STUFF PITCHERS SHOULD READ

Week of November 6, 2016

Each week we bring you stories and articles that we don’t want you to miss out on. It’s stuff pitchers should read.

  1. Trusting the Process (by Tom Oldham, Tom Oldham Baseball)
  2. Strikeouts Link to Better Athletic Movements Claims Study (by Brent Pourciau, TopVelocity.net)
  3. Pitching Skill versus Throwing Ability, Know the Difference (by Paul Nyman, SETPRO)

TRUSTING THE PROCESS

“If I was given eight hours to chop down a tree, I would spend the first six hours sharpening my axe.” –Abraham Lincoln

I can still remember Spring Training like it was yesterday. Not so much the games, but the practices. Early morning conditioning in the desert followed by PFPs (Pitchers Fielding Practice). Day after day after day.

I remember thinking, “Ok. I got it. I can field a ground ball and throw it to first. Can we mix this up a little?” But, we didn’t.

We practiced the fundamentals over and over again until we could pick someone off of first with our eyes closed. Interestingly, though, the veterans didn’t say a word. They knew the drills were part of the process. They were at the highest level of baseball and they never stopped focusing on preparing for the season. In fact, they’d show up weeks before Spring Training started to get a jump start on their preparation.

Witnessing this helped me realize that you achieve success by trusting the process.

Trusting the process ultimately comes down to two things – preparation and patience. You must be prepared mentally, emotionally and physically in order to play your best baseball when spring rolls around. Patience is important because achieving your dreams doesn’t happen overnight and there are no shortcuts to success at the highest levels of baseball.

As you continue or begin your off-season development, remember to trust the process. There will be exciting days when you crush your personal records and frustrating weeks when you experience plateaus and question everything. Both are important and both are part of the process. Just keep working hard.

STUFF PITCHERS SHOULD READ

Week of October 30, 2016

Each week we bring you stories and articles that we don’t want you to miss out on. It’s stuff pitchers should read.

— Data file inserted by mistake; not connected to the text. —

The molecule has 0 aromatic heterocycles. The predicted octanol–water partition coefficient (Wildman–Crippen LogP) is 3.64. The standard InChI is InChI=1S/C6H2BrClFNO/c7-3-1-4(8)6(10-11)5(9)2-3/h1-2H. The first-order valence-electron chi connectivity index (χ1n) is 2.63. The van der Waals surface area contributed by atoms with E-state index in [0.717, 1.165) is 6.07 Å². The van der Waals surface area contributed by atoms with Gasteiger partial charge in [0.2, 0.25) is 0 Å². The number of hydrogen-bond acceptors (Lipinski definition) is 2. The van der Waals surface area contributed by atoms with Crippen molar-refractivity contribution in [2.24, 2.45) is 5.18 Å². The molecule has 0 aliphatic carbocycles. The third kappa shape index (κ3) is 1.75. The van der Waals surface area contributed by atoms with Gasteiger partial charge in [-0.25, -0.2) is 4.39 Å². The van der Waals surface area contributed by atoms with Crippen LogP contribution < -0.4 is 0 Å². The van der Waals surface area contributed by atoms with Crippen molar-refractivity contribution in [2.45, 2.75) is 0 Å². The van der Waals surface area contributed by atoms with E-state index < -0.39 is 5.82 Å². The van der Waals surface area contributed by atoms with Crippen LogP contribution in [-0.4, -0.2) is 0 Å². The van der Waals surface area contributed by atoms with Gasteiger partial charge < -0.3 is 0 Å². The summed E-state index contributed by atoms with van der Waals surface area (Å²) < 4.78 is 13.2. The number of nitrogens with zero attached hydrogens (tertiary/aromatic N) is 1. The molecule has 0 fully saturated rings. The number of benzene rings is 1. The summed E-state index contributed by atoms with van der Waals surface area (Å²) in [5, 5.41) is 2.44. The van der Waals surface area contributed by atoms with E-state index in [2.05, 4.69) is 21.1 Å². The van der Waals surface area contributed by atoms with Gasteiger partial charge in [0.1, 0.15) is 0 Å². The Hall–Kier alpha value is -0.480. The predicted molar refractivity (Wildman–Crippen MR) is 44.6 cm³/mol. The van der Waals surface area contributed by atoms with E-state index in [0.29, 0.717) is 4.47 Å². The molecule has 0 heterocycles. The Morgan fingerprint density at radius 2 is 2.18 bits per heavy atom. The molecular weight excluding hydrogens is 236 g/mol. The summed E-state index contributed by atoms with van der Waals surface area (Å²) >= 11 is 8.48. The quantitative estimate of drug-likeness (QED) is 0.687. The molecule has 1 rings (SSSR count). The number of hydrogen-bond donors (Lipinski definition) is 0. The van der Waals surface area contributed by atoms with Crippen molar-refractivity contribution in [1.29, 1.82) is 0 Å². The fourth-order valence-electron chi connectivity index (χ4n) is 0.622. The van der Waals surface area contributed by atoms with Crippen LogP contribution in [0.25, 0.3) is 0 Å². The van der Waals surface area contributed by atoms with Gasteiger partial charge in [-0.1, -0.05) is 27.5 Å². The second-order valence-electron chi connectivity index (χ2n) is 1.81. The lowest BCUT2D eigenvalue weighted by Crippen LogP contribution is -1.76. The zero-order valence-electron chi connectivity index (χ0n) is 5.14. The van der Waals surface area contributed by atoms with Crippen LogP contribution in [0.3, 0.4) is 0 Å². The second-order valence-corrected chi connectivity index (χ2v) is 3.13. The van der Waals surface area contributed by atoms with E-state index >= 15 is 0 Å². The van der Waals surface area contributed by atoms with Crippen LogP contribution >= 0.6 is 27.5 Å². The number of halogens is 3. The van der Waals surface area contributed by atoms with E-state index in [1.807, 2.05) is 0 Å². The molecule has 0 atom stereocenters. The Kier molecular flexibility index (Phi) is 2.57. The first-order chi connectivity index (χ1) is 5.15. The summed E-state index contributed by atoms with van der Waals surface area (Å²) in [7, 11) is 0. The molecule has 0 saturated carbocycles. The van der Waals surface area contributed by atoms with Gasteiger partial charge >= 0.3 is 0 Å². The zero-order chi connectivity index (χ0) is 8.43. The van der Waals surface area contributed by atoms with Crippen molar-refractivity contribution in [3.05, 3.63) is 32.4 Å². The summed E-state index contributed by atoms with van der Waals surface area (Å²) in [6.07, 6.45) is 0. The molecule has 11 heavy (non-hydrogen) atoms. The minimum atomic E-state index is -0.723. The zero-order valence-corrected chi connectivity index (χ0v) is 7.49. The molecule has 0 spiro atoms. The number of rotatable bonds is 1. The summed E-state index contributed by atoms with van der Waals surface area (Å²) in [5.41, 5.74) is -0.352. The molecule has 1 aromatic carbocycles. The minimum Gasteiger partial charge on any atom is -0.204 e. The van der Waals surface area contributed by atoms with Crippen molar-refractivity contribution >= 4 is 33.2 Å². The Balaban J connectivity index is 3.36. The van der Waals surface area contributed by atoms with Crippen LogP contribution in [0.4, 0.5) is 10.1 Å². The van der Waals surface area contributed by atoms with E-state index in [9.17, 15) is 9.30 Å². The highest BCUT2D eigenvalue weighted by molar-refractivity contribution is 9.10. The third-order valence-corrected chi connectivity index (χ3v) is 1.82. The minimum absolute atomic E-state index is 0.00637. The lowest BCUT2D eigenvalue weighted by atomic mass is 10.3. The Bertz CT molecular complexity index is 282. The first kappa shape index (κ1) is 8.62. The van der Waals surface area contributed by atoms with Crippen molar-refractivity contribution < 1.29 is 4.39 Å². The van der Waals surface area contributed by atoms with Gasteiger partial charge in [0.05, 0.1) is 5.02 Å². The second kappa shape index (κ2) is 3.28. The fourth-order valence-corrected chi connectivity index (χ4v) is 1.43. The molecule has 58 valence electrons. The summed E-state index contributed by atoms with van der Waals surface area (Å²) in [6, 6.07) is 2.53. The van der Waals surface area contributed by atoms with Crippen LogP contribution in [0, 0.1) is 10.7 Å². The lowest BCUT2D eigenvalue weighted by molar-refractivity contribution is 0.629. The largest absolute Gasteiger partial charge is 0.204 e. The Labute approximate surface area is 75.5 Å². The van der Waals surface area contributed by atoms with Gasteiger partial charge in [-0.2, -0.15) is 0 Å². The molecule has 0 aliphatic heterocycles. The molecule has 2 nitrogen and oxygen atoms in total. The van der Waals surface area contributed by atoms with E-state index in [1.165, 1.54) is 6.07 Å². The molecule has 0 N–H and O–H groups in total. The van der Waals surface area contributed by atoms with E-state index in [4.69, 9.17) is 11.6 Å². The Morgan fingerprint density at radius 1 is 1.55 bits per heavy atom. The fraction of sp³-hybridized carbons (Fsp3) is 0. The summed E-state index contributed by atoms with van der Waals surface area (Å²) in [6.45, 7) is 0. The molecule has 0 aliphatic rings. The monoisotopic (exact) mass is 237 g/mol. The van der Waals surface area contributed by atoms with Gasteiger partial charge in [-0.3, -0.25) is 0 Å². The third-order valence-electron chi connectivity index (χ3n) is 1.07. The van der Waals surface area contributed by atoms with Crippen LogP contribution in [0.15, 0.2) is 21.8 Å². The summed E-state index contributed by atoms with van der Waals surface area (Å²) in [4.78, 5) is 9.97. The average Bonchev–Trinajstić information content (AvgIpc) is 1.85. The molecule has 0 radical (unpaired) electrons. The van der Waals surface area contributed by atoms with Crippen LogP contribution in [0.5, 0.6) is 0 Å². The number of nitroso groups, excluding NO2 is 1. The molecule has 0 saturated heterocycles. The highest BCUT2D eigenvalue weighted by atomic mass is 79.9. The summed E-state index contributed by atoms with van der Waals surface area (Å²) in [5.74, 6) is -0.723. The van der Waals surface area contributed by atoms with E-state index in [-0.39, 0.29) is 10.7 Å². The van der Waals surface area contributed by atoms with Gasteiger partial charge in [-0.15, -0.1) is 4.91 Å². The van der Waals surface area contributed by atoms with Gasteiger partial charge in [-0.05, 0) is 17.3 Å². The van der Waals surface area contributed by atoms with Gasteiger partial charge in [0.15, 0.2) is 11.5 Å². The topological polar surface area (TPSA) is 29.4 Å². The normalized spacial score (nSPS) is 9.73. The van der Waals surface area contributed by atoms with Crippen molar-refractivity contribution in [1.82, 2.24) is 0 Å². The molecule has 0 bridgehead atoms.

1. Can Poor Scapular Control Lead to a Labrum or UCL Tear? You Bet. (by Randy Sullivan, Florida Baseball Ranch)
  2. Shoulder Impingement – 3 Keys to Assessment and Treatment (by Mike Reinold)
  3. 4 Ways to Improve Your External Rotation (by Ben Brewster, Tread Athletics)

STUFF PITCHERS SHOULD READ

Week of October 23, 2016

Each week we bring you stories and articles that we don’t want you to miss out on. It’s stuff pitchers should read.

  1. Measuring Recovery of Baseball Pitchers Using Omegawave and HRV (by Michael O’Connell, Driveline Baseball)
  2. How to Determine Age-Appropriate Training for High School Athletes (by Ryan Faer)
  3. Why Baseball Player Development is on the Decline, and Why Very Few Realize It (by Brian Hamm)

PITCH COUNTS, QUESTIONS AND UNINTENDED CONSEQUENCES

Let me begin by saying that I am in favor of rules around pitch counts. Pitch count rules help to minimize overuse.  By putting parameters in place at both the youth and high school level hopefully we could start to see a decline in overuse arm injuries. This past week, the American Legion announced that American Legion Baseball has adopted pitch count rules for the 2017 season. They state, In an effort to minimize arm overuse injuries, American Legion Baseball has changed its pitching rule for the 2017 season. Legion Baseball has adopted regulations limiting pitchers based on the number of pitches thrown, replacing the previous rule which was focused on innings pitched.”

Here is a brief summary of the rule:

  • Seniors (age 19 or younger): max of 120 pitches in a single day
  • Juniors (age 17 or younger): max of 105 pitches in a single day
  • Can finish an at-bat if max limit is reached
  • No more than 2 appearances in a 3-day span

The pitch count rule also stipulates the amount of required rest:

  • 1-45 pitches = 1 day of required rest
  • 46-60 pitches = 2 days of required rest
  • 61-75 pitches = 3 days of required rest
  • 76 pitches or more = 4 days of required rest

A similar pitch count rule is being proposed at the high school level for the spring, but has not been formally announced by the Nebraska Schools Activities Association (NSAA). The proposal would limit the total number of pitches in a single game to a maximum of 85 pitches. The proposal also stipulates required rest days similar to The American Legion’s rule as follows:

  • 1-25 pitches = 1 day of required rest
  • 26-35 pitches = 2 days of required rest
  • 36-60 pitches = 3 days of required rest
  • 61-85 pitches or more = 4 days of required rest

Once April 1st hits and the State Championships start the pitch count rules adjust to:

  • 1-25 pitches = 0 days of required rest
  • 26-35 pitches = 1 day of required rest
  • 36-60 pitches = 2 days of required rest
  • 61-85 pitches = 3 days of required rest
  • 86-110 (120) = 4 days of required rest